Gowdy: Oversight panel launched Porter investigation 'last night'
The House Oversight Committee is investigating the Trump administrationâs employment of Rob Porter, the former White House staff secretary accused of domestic abuse, committee chairman Trey Gowdy said Wednesday.
Gowdy was asked on CNNâs âNew Dayâ whether his committee would launch an investigation into Porterâs employment at the White House and at what point the administration was made aware of the allegations against him. "We did last night,â he responded.
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âYou can call it official. You can call it unofficial,â Gowdy said. âI'm going to direct questions to the FBI that I expect them to answer. And if they don't answer them, then they're going to need to give me a really good reason.â
The South Carolina lawmaker told CNN that he met with his committeeâs senior staff Tuesday night and that his initial step would be to seek a briefing from the FBI and Director Christopher Wray to get more details about the bureauâs security clearance investigation into Porter, what information about him was communicated to the White House and when. Gowdy said that information from the FBI would lead to inquiries directed at people in the Trump administration.
Sen ior White House officials, including chief of staff John Kelly, have struggled to explain why Porter was allowed to stay on with only an interim security clearance and despite the existence of a protective order granted to one of his ex-wives. The White House says senior staff were not fully aware of the scope of the allegations until last week, but administration officials said Kelly and White House counsel Don McGahn knew the broad outlines last year.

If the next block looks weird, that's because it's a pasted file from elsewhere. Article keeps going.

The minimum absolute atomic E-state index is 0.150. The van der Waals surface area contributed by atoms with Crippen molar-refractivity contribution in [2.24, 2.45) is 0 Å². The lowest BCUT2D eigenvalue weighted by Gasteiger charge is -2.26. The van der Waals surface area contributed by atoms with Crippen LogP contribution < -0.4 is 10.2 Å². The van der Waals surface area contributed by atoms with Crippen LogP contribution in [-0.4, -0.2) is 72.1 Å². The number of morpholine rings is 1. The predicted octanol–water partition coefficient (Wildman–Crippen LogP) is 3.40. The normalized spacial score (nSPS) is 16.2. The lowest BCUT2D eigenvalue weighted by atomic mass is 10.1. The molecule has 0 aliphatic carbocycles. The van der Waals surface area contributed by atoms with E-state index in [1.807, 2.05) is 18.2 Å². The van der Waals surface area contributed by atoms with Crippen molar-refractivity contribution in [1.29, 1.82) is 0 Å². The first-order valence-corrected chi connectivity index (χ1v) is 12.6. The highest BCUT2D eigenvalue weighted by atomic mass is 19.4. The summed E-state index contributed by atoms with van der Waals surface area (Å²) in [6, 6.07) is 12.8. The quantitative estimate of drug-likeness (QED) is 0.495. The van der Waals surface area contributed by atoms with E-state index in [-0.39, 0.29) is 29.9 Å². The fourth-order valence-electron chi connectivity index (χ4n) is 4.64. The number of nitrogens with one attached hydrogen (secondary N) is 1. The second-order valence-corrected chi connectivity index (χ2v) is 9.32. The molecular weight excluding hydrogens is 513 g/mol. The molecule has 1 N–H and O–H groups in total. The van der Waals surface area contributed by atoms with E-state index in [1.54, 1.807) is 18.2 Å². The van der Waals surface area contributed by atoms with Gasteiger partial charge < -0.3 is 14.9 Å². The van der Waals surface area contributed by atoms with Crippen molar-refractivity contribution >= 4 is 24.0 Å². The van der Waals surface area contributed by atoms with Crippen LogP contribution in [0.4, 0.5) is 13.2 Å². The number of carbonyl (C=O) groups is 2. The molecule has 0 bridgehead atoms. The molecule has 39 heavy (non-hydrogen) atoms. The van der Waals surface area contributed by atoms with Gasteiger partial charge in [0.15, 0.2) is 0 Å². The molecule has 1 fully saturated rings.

Wray told lawmakers Tuesday that the bureau submitted a preliminary report on Porter last March and filed further submissions last July and last November before closing its file in January. That timeline contradicted the one initially put forth by the White House, which said Porter's resignation last week came as his security clearance process was ongoing and that it was being handled by the law enforcement and intelligence community.
âI've got the dates. Do you know what he told them? That's my question . The dates are really important,â Gowdy said. âWhat I want to know from Chris Wray is what, with specificity, did you learn, when did you learn it and with whom did you share it and when did you share it?â
Gowdy denied an allegation from Maryland Rep. Elijah Cummings, the top Democrat on the House Oversight Committee, that the committee had avoided investigating the White House's security clearance issues. Many other White House aides have been operating on interim clearances because they have not gotten a permanent security sign-off. The White House personnel security office said last fall it would stop issuing new interim clearances, but people who already had them were allowed to keep working.
Gowdy also conceded there were limits to his committeeâs ability to compel the White House and FBI to answer questions â" âunless you're Jack Bauer, you can't make people answer questionsâ â" and urged the media and the public to put pressure on t he executive branch to be more forthcoming.
âIf the executive branch doesn't answer the questions, then that's when you need the public and the media to also increase the pressure,â he said. âSo I get that [Wray] doesn't want to talk about an ongoing investigation. This does not appear to be ongoing to me anymore.â